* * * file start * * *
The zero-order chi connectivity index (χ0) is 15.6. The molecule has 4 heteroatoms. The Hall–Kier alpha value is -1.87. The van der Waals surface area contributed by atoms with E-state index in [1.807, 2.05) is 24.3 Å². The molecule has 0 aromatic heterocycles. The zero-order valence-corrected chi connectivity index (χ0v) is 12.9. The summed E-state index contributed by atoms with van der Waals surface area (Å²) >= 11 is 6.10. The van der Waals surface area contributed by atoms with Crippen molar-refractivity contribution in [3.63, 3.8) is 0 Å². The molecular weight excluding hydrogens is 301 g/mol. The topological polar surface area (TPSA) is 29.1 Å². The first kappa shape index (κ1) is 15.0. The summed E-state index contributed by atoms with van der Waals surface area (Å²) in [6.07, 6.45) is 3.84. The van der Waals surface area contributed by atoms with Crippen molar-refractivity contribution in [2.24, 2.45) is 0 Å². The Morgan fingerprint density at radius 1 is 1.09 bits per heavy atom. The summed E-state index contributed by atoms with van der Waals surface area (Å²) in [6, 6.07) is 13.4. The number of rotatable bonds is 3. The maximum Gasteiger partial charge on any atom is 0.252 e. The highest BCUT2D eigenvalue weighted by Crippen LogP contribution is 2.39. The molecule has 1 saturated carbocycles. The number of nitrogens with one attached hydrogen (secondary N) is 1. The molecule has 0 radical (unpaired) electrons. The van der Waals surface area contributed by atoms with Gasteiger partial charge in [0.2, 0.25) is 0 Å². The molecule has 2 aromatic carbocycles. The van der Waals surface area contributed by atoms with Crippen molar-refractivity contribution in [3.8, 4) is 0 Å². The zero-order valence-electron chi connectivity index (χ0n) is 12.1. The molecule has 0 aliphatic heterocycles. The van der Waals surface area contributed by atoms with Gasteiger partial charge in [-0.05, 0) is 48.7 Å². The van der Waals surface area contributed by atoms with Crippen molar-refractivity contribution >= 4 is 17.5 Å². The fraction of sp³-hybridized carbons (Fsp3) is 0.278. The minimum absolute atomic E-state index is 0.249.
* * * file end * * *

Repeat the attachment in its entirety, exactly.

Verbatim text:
The zero-order chi connectivity index (χ0) is 15.6. The molecule has 4 heteroatoms. The Hall–Kier alpha value is -1.87. The van der Waals surface area contributed by atoms with E-state index in [1.807, 2.05) is 24.3 Å². The molecule has 0 aromatic heterocycles. The zero-order valence-corrected chi connectivity index (χ0v) is 12.9. The summed E-state index contributed by atoms with van der Waals surface area (Å²) >= 11 is 6.10. The van der Waals surface area contributed by atoms with Crippen molar-refractivity contribution in [3.63, 3.8) is 0 Å². The molecular weight excluding hydrogens is 301 g/mol. The topological polar surface area (TPSA) is 29.1 Å². The first kappa shape index (κ1) is 15.0. The summed E-state index contributed by atoms with van der Waals surface area (Å²) in [6.07, 6.45) is 3.84. The van der Waals surface area contributed by atoms with Crippen molar-refractivity contribution in [2.24, 2.45) is 0 Å². The Morgan fingerprint density at radius 1 is 1.09 bits per heavy atom. The summed E-state index contributed by atoms with van der Waals surface area (Å²) in [6, 6.07) is 13.4. The number of rotatable bonds is 3. The maximum Gasteiger partial charge on any atom is 0.252 e. The highest BCUT2D eigenvalue weighted by Crippen LogP contribution is 2.39. The molecule has 1 saturated carbocycles. The number of nitrogens with one attached hydrogen (secondary N) is 1. The molecule has 0 radical (unpaired) electrons. The van der Waals surface area contributed by atoms with Gasteiger partial charge in [0.2, 0.25) is 0 Å². The molecule has 2 aromatic carbocycles. The van der Waals surface area contributed by atoms with Crippen molar-refractivity contribution in [3.8, 4) is 0 Å². The zero-order valence-electron chi connectivity index (χ0n) is 12.1. The molecule has 0 aliphatic heterocycles. The van der Waals surface area contributed by atoms with Gasteiger partial charge in [-0.05, 0) is 48.7 Å². The van der Waals surface area contributed by atoms with Crippen molar-refractivity contribution >= 4 is 17.5 Å². The fraction of sp³-hybridized carbons (Fsp3) is 0.278. The minimum absolute atomic E-state index is 0.249.